Two books in a row that get a lot of use out of the word ‘heresy,’ that’s a bit of an odd coincidence.
I also quite enjoyed this. Midway through I texted a friend of mine that I could very clearly see one of the influences of this book—Nick Bostrom’s Superintelligence. I stand by that. It took a bit of hand-waving about the way AI works, but Hoffmann found a reasonable explanation for why AI would bother keeping humanity around. Frankly, it’s one of the good outcomes; sure, we’re basically cattle, but hey, at least we’re wagyu.
And that, right there, was what made the setting so fascinating. Humanity as the tame feedstock for the AIs, which went ahead and declared themselves Gods. (And, yes, they are referred to with the capital ‘G’ throughout.) They are the Gods, and they grant us useful technology like interstellar travel and clean energy, but we’re also kicked back to 1950s computer technology, because anything more modern gets too close to their turf. And that’s where the use of ‘heresy’ comes back into play.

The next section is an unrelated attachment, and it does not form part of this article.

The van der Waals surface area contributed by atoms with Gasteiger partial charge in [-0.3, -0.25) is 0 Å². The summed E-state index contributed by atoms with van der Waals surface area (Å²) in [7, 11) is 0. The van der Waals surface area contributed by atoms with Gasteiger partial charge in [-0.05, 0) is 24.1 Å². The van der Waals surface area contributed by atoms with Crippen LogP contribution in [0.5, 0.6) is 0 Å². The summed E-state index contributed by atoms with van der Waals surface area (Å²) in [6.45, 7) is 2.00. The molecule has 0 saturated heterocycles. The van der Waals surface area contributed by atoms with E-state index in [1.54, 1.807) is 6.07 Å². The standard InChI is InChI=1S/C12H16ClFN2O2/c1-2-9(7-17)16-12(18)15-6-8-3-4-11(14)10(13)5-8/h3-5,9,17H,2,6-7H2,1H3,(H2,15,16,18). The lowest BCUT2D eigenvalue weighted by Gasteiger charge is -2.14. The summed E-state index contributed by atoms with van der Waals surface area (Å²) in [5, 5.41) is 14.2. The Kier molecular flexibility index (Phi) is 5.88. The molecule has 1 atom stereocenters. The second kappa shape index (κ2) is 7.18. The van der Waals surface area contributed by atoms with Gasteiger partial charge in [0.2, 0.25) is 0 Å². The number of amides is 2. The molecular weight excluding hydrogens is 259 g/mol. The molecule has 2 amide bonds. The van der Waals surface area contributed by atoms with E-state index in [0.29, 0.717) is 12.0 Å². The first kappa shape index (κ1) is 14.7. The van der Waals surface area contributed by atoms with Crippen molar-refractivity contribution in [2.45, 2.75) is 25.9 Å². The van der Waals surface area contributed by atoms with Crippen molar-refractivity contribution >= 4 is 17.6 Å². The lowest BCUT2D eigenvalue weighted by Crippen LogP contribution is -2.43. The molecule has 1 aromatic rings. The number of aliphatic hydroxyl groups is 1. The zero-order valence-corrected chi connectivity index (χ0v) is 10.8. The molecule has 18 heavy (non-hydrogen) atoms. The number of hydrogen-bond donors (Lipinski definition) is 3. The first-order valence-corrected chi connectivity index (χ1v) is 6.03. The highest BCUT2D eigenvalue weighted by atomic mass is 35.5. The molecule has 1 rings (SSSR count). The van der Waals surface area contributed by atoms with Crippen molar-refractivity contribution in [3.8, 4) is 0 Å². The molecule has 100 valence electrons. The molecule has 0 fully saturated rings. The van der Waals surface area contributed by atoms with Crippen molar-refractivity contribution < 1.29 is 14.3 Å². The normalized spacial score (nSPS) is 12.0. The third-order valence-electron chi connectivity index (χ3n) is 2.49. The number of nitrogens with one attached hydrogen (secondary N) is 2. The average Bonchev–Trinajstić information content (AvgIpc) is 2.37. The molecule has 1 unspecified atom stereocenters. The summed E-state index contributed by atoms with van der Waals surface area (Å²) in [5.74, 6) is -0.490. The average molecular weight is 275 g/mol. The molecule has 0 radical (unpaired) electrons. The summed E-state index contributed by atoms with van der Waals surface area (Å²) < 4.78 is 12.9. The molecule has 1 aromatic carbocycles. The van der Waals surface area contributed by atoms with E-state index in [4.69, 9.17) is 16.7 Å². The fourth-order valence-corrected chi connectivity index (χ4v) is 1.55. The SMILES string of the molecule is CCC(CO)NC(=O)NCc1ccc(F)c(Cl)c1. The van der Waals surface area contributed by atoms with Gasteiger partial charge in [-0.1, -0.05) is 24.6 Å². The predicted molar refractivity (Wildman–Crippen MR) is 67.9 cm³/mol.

It gets more interesting than that, but that’s also getting into spoiler territory, so I’ll stop there.
One other thing to note that I quite liked about the book was how well it fit in a diverse cast. The protagonist is neuroatypical, and her love interest is a woman—a fact which is, in fact, never remarked upon by anyone. To borrow a meme, this is the future liberals want.1
- Another thing I’ll stand by. Seriously, go read Superintelligence – being feedstock, after our death, for the AIs is pretty close to the best-case scenario for humanity. ↩
- This is a Bookshop affiliate link – if you buy it from here, I get a little bit of commission. It won’t hurt my feelings if you buy it elsewhere; honestly, I’d rather you check it out from your local library, or go to a local book store. I use Bookshop affiliate links instead of Amazon because they distribute a significant chunk of their profits to small, local book stores. ↩